He expressed that on of his greatest achievements this year “was ensuring that students in halls received rent refunds if they were unable to return to campus due to government lockdown preventing travel.” Mr Marshall added that he has “been working on making sure the University provides greater clarity to students on key issues.”
Sophie Tyler, Athletic Union President
“The AU President is responsible for overseeing the governance and development of the AU and student sport at the University. They represent the sporting needs of students within the University and also represent St Andrews externally within the sporting world.” Ms Tyler also “works with the rest of Saints Sport to support club development and club’s day-to-day operations” and line manages The AU executive committee. “Recently, two groups have been formed looking at sustainability in sport and EDI in sport which the President co-chairs.”
This year, “Saints Sport was the only university department to run an in-person event during Freshers week, we had over 2000 people attend in total (only 200 people at any one point) and the event was a huge success, and importantly, very safe! We also put in a procedure which enabled a safe return to sport and subsequently had more sport happening than any other university during Semester 1.”
Ms Tyler shared that she has “been working to make all our procedures significantly better for our clubs and updating our policies to make them clearer and more efficient to follow. This should make things easier for our clubs and our staff. At the same time, I’ve been working with other University departments to create guidance for clubs on various issues such as sexual misconduct and health and safety laws.”
Amy Gallacher, Director of Education
Ms Gallacher shared that “the Students’ Association director of education (DoEd) is responsible for overseeing and coordinating the work of the academic representatives at the University. They represent students across both faculties on all matters relating to education, employability and postgraduate studies as well as in their capacity as a student governor to the highest governing body at the University, University Court.”
Ms Gallacher “works daily with the Proctor’s Office on University policy as well as to develop the academic experience at a school-level.” and supports “the faculty fresidents, PG academic convener, school presidents and modern language conveners with student-led projects and initiatives that bridge the school and university levels.”
This year, Ms Gallacher collaborated with the University “to provide students with a safety net in light of the ongoing disruption in their studies.”
“My greatest achievement this year is the set of recently announced academic mitigation,” she said.
She added that she is “proud of the ongoing review of PG representation which will provide a set of recommendations based upon consultation with other institutions, surveys and focus groups to improve and enhance the postgraduate experience at St Andrews.”
Tom Groves, Director of Events and Services
“As DoES, I’m responsible for the Union’s entertainment schedule. I manage bookings for venues like 601, Beacon, and Sandy’s, and help societies to plan and promote their events. Alongside permanent staff, I oversee the Union’s bars, cafes, and marketing strategy.” Mr Groves also line manages “6 subcommittees: STAR, Mermaids, Design Team, Ents Crew, On the Rocks, and Music Fund.”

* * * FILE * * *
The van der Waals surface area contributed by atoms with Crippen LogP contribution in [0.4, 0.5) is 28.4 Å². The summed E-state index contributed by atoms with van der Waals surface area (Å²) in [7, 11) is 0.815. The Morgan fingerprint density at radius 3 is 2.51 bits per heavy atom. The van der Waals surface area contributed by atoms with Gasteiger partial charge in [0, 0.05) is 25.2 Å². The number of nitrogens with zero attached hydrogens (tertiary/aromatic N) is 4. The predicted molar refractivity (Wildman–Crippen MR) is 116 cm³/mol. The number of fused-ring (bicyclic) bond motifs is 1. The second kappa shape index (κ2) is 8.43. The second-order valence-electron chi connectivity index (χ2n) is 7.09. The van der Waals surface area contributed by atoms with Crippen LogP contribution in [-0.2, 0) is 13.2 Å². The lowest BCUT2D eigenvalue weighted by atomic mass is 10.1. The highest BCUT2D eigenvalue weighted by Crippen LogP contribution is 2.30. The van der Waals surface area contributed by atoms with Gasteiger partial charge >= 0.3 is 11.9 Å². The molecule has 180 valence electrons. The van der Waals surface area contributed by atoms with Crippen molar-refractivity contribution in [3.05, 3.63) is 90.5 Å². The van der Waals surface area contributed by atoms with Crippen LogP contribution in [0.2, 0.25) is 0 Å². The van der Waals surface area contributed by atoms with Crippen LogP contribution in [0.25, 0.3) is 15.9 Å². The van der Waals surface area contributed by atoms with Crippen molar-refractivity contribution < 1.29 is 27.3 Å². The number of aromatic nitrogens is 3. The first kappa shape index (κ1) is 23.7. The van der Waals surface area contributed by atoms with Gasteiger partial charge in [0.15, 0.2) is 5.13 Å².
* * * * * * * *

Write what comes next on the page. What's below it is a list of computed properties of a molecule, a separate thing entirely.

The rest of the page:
The role of the DoEs looked different this year than it did in the past. “I have spent a lot of time improving the website, yourunion.net, and developing the Union’s outdoor spaces, like the Piazza and FiEld. I’ve also worked closely with the University’s Can Do group, rewritten the Union’s discipline procedure, and grown the Union’s Instagram account by 4,000 followers.”
Gavin Sandford, Director of Student Development and Activities
Mr Sandford explained that “as director of Student Development and Activities I oversee most of the activity-based subcommittees – Mermaids, Debates, Charities, SVS, BAME, LGBT, PG, Music Fund and OTR – as well as all societies through the societies officer and committee.” He also works “with the University on student development including careers, entrepreneurship, employability, and volunteering”. He added that he is also “the Sabb for lots of the experience-based student representation within the Uni: orientation, museums, arts, and (this year) lots of work as part of the Can Do Group.”
Emma Walsh, Director of Wellbeing
In addition to being the lead on internal democracy Walsh is, “the lead representative on areas involving mental/physical/sexual health as well as representation and equality. I line manage several of the Union subcommittees and am in regular conversations with the University about how we can make the whole community a safer and more welcoming place for students, as well as how support services can be improved.” She expressed that her role is crucial “for proper representation of students” as she heads student elections, “your elected officials represent the student body at high levels.”
St Andrews today, is different then it has ever been before. The student body faces a unique set of problems, and student representation is more important than ever. Nominations open 22nd of February and are open for a week after. Voting will take place on the 4th and 5th of March.